En EspaŅol

Q. Who is Mr. Smarty Plants?

A: There are those who suspect Wildflower Center volunteers are the culpable and capable culprits. Yet, others think staff members play some, albeit small, role. You can torture us with your plant questions, but we will never reveal the Green Guru's secret identity.

Help us grow by giving to the Plant Database Fund or by becoming a member

Did you know you can access the Native Plant Information Network with your web-enabled smartphone?

Share

Ask Mr. Smarty Plants

Ask Mr. Smarty Plants is a free service provided by the staff and volunteers at the Lady Bird Johnson Wildflower Center.

Search Smarty Plants
    
 
See a list of all Smarty Plants questions
Can't find the answer in our existing FAQs, submit a question to Mr. Smarty Plants.
Need help with plant identification, visit the plant identification page.
 
rate this answer
Not Yet Rated

Wednesday - May 30, 2012

From: Rosenberg, TX
Region: Southwest
Topic: Planting, Wildflowers
Title: When can native wildflower mix seeds be planted from Rosenberg TX
Answered by: Barbara Medford

QUESTION:

I received a package of "All Native Wildflower Mix". The package says plant in Spring. Is too late to plant now or should I wait for next March?

ANSWER:

If the package says "Plant in Spring" it may be a native wildflower seed mix, but it is NOT native to Texas. If you lived in a colder part of the country, planting in Spring, when the ground has thawed, would be appropriate. In warmer climates, we recommend planting seeds at approximately the same time that Nature drops them in the ground, which is Fall. It is too late to plant now, or maybe not late enough. This wildflower season has been spectacular because we got Winter rains, which permitted the seeds already in the ground to begin germinating. Whether the rains continue or not, the heat of a Texas Summer is not the time to be planting anything.

If the seed packaging has a list of the plants, you could search for them on our Native Plant Database, which includes plants native to North America. You can search on that database on either the common name or the scientific name. If there is no list, you might want to reconsider whether to plant them at all. One of the ways invasive plants are introduced into areas is through contaminated seed mixes; contaminated in the sense that they have seeds that are not native to an area. The best that could happen would be that some of the seeds are tolerant of local growing conditions and grow up into useful plants. A neutral result would be that nothing sprouted at all, which could be a consequence of how old the seeds are. And the worst result would be the sprouting of seeds that could take over your garden and crowd out the plants you wanted to keep.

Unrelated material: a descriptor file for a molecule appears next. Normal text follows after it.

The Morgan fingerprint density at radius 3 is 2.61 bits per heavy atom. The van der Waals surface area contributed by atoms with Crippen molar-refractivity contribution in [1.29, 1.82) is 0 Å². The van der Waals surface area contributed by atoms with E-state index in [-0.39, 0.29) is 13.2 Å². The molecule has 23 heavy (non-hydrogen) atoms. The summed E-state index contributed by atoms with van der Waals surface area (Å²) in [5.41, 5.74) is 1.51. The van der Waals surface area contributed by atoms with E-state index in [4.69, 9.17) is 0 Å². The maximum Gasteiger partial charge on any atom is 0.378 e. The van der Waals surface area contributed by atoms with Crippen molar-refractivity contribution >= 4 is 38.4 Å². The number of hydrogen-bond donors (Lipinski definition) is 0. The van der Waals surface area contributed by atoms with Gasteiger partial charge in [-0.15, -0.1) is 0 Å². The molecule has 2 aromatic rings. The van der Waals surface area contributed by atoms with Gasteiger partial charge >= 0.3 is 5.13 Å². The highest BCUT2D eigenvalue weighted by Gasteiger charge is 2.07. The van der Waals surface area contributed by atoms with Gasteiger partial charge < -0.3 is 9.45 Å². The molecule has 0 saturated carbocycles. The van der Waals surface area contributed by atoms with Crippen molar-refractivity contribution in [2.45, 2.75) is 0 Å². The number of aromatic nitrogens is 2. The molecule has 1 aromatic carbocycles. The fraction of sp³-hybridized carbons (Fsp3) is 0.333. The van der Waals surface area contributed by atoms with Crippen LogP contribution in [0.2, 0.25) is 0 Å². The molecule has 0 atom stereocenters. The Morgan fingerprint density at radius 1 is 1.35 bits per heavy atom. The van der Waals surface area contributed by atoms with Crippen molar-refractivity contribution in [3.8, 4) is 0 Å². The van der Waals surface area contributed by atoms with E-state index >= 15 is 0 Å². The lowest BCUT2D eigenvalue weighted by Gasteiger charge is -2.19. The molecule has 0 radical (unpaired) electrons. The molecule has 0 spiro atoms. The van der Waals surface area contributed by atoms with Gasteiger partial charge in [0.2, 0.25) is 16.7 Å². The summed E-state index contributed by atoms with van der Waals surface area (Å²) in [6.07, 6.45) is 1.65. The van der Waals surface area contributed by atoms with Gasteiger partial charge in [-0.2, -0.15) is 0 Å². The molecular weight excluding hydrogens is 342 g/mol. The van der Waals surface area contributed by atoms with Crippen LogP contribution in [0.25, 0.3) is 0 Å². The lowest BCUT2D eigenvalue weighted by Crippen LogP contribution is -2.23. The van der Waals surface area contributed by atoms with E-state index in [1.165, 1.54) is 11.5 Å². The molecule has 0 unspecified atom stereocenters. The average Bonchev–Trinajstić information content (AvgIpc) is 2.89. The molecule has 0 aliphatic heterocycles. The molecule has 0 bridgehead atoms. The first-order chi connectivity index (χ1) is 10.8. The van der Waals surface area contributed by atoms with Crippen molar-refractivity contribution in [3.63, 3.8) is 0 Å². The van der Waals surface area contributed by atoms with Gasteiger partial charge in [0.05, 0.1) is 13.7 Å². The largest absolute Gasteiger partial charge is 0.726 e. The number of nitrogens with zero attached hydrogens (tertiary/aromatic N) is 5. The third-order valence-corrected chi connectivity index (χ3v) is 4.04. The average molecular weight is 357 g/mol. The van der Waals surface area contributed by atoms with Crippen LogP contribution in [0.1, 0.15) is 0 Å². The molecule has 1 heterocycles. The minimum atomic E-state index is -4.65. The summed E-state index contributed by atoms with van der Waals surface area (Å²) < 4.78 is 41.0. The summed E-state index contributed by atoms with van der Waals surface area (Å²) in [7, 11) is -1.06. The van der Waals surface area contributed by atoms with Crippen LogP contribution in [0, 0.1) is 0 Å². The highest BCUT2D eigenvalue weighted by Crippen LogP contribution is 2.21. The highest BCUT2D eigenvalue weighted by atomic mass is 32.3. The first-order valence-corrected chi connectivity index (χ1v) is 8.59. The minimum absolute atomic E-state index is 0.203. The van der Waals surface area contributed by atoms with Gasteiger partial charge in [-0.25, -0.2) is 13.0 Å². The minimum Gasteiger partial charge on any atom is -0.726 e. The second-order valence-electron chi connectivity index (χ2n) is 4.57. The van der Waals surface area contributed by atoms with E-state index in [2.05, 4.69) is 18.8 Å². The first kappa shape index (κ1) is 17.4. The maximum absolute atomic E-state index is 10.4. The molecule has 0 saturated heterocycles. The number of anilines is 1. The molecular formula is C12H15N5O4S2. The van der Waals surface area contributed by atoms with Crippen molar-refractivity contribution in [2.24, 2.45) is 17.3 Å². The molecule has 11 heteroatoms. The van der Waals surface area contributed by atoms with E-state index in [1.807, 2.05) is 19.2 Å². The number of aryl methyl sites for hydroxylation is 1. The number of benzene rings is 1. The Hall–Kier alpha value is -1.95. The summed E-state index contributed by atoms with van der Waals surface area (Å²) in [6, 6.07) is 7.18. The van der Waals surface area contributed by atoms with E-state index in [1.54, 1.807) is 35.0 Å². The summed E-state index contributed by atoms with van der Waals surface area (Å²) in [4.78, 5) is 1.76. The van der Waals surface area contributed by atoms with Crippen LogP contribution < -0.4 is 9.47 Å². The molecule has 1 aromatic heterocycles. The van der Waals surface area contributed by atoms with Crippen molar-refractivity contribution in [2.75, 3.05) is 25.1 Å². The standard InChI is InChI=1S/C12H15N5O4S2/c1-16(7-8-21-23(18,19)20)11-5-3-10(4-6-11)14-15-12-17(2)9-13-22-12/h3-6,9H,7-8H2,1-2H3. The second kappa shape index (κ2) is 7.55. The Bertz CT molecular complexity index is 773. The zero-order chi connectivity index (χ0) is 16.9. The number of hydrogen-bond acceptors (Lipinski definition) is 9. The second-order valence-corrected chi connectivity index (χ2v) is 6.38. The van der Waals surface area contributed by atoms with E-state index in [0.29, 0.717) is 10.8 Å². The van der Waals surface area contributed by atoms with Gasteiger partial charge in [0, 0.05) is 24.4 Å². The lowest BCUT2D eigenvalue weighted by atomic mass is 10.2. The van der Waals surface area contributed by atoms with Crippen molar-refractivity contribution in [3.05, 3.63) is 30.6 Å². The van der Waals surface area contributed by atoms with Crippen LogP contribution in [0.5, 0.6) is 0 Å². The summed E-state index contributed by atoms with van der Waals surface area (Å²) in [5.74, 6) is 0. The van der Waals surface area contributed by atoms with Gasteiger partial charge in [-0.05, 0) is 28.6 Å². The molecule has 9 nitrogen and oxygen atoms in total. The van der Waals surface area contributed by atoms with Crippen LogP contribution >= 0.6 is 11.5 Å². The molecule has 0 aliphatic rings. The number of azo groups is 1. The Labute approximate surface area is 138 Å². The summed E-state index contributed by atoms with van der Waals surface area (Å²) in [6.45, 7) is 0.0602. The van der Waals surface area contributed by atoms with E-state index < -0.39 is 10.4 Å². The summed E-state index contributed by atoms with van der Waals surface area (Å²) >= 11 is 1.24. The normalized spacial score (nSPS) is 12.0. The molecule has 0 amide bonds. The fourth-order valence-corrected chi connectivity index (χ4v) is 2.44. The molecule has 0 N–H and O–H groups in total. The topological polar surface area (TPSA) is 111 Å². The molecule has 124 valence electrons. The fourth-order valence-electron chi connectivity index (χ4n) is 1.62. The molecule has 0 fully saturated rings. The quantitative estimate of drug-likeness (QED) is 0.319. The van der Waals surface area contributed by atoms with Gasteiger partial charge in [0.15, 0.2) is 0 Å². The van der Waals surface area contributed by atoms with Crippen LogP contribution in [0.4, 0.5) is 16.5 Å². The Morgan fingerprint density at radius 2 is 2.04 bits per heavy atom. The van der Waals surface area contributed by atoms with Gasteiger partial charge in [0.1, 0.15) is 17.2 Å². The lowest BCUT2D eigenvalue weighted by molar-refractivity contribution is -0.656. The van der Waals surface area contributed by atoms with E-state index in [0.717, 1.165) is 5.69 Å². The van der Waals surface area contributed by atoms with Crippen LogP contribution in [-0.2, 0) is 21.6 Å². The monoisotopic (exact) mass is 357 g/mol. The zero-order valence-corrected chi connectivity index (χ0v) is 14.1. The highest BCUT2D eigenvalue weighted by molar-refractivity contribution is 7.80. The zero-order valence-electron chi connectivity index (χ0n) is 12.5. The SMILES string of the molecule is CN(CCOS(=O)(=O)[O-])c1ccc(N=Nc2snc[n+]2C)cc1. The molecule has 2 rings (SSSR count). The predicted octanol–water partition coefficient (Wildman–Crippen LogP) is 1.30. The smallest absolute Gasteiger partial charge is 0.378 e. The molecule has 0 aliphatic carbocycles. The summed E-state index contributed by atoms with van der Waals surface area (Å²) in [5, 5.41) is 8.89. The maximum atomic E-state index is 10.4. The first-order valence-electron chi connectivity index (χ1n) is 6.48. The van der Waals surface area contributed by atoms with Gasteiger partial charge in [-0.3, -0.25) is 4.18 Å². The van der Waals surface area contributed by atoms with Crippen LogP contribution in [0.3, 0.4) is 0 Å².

Many wildflower seeds are very tiny and not easily identifiable. If there is a list, you can go to our webpage on each plant, and learn where it is native, how and when to propagate it and see pictures of the mature plant. For example, suppose one seed on the list is Gaillardia pulchella (Firewheel). Following that link to the webpage, you would learn that it is an annual, grows one to two feet tall, blooms red, yellow and brown from May to August, is native to Texas, and grows in sun or part shade. Under Propagation you see that it is propagated by seeds planted in Fall.

If you would just like to experiment, you might go ahead and plant the seeds in about October, and just see what comes up. If something comes up that you either can't identify or don't like, don't let it go to seed.

 

From the Image Gallery


Firewheel
Gaillardia pulchella

Firewheel
Gaillardia pulchella

Firewheel
Gaillardia pulchella

More Wildflowers Questions

Information about the bluebonnet
October 03, 2008 - What other plants live near a bluebonnet? What problems does the plant face, such as people, weather, and insects?
view the full question and answer

Wildflowers for a pond in MO
September 10, 2011 - I have a spring fed pond in Missouri and would like to plant perennial wildflowers in the area around it. Are there any that would do better or others that are not recommended? Thank you.
view the full question and answer

Planting ironweed in Valley Forge
June 07, 2011 - I work in a national park and we have one population of Vernonia glauca (tawny ironweed), a state-listed endangered species in Pennsylvania. Last year we collected seed and have been successful in gro...
view the full question and answer

Root lengths of Central Texas wildflowers
March 10, 2009 - I'm looking for lengths of the roots of wildflowers of Central Texas. It would be particularly helpful to know the really long ones. Any native prairie flowers or grasses would do.
view the full question and answer

Fourth-grade research on Texas Wildflowers from Dallas, TX
January 06, 2014 - Mr. Smarty Plants, Hello, I am a fourth grade teacher and my students are about to begin a project on Texas Wildflowers. Some of the information they will require is the scientific name of the plant...
view the full question and answer

Smarty Plants's Facebook profile Support the Wildflower Center by Donating Online or Becoming a Member today.

Mr. Smarty Plants wants you to be his Facebook friend. Click the Facebook icon to add yourself to Mr. Smarty Plants list of friends.
E-NEWSLETTER | BECOME A MEMBER | DONATE NOW | MEDIA | SITEMAP | STAFF
© 2015 Lady Bird Johnson Wildflower Center